Posted: Feb 7, 2013 10:58 AM by Maddie Garrett
Updated: Feb 7, 2013 12:16 PM
The U.S. Postal Service is drowning in red ink. To try and save $2 billion a year, they will end a 150 year old service: Saturday mail delivery.
The USPS has threatened the cut for a while, in an effort to offset those dwindling revenues. And while the cut sounds like a big deal, it may not be to much of the public.
"It's ok with me, won't create a problem," said Ward Piper as he walked into the post office.
Another customer, Thomas Dalsaso, agreed,"I think it's a good idea."
In fact, if you ask around at any post office, most people don't care that the mailman won't be making Saturday visits. That was the case at the 8th Street Post Office in Colorado Springs.
"Because most of the mail is junk mail, most people don't go to their office on the weekend to pick up mail," Dalsaso explained.
The change starts in August, and is expected to save the Postal Service about $2 billion a year.
"We're definitely in financial trouble and everything that we're doing to this very day is cost saving measures, it's reaction and we have to do it," said USPS Spokesperson Ron Perry.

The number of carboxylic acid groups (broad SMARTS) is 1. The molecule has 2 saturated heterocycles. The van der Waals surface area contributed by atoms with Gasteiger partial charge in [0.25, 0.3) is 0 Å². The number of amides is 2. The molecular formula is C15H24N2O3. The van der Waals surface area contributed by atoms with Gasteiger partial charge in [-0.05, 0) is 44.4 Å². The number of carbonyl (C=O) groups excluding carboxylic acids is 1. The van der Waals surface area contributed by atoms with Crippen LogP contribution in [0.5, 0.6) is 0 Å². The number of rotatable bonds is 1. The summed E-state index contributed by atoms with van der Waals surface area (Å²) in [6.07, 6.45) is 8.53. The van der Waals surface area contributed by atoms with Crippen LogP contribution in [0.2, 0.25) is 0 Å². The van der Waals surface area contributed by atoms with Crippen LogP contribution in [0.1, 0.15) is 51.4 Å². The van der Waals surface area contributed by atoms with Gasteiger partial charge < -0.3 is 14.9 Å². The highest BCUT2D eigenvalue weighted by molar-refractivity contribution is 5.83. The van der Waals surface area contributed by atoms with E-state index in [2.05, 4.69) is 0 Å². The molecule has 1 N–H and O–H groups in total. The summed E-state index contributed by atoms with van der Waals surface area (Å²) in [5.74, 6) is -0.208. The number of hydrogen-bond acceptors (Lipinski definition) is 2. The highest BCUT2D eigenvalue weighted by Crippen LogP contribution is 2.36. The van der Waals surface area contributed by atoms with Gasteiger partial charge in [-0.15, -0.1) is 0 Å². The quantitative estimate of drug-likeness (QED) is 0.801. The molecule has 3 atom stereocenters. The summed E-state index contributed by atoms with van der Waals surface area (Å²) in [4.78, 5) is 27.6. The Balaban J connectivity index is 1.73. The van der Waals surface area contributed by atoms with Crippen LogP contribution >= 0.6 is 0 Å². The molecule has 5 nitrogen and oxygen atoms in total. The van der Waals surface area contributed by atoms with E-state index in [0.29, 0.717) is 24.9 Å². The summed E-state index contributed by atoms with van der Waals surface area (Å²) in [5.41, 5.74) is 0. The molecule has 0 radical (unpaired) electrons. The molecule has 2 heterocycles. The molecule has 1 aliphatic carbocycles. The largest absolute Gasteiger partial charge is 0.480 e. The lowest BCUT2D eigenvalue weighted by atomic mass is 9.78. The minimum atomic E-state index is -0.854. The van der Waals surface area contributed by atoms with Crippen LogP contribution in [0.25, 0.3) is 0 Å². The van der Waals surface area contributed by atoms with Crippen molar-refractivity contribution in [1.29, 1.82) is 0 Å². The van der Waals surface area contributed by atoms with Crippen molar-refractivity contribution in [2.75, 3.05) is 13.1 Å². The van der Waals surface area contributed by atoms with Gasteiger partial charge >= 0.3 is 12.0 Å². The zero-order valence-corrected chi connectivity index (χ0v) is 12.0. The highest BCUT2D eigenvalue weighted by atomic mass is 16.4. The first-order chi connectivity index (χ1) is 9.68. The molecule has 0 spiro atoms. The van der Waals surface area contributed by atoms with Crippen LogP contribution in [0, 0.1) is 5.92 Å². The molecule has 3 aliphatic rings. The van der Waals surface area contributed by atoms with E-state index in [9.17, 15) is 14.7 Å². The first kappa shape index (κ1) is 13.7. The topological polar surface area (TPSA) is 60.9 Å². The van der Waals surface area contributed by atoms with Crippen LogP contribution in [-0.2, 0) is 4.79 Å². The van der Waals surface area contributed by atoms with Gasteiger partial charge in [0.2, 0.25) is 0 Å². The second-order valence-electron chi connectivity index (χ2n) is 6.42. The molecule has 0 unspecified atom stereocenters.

But if your local post office is open for retail operations on Saturday, they'll remain open. You can still send mail, buy stamps and other services. Packages, medicine and P.O. Box deliveries will also stay intact on Saturdays.
But with such a cut in service, how is the USPS hiring 500 assistant carriers in colorado?
Simple, said Perry, these are temp jobs.
"With some increase in the packaging and other things with the service, we've hired these people to come on board, but at the same time they're not career employees," he explained.
Despite all of the Postal Service's efforts, the root problem remains, as put by Ward Piper: "I don't get that much mail anyway."
The USPS said it will take six months to implement the change. It doesn't expect any lay offs because of the cut to Saturday delivery. KOAA will follow up if that changes.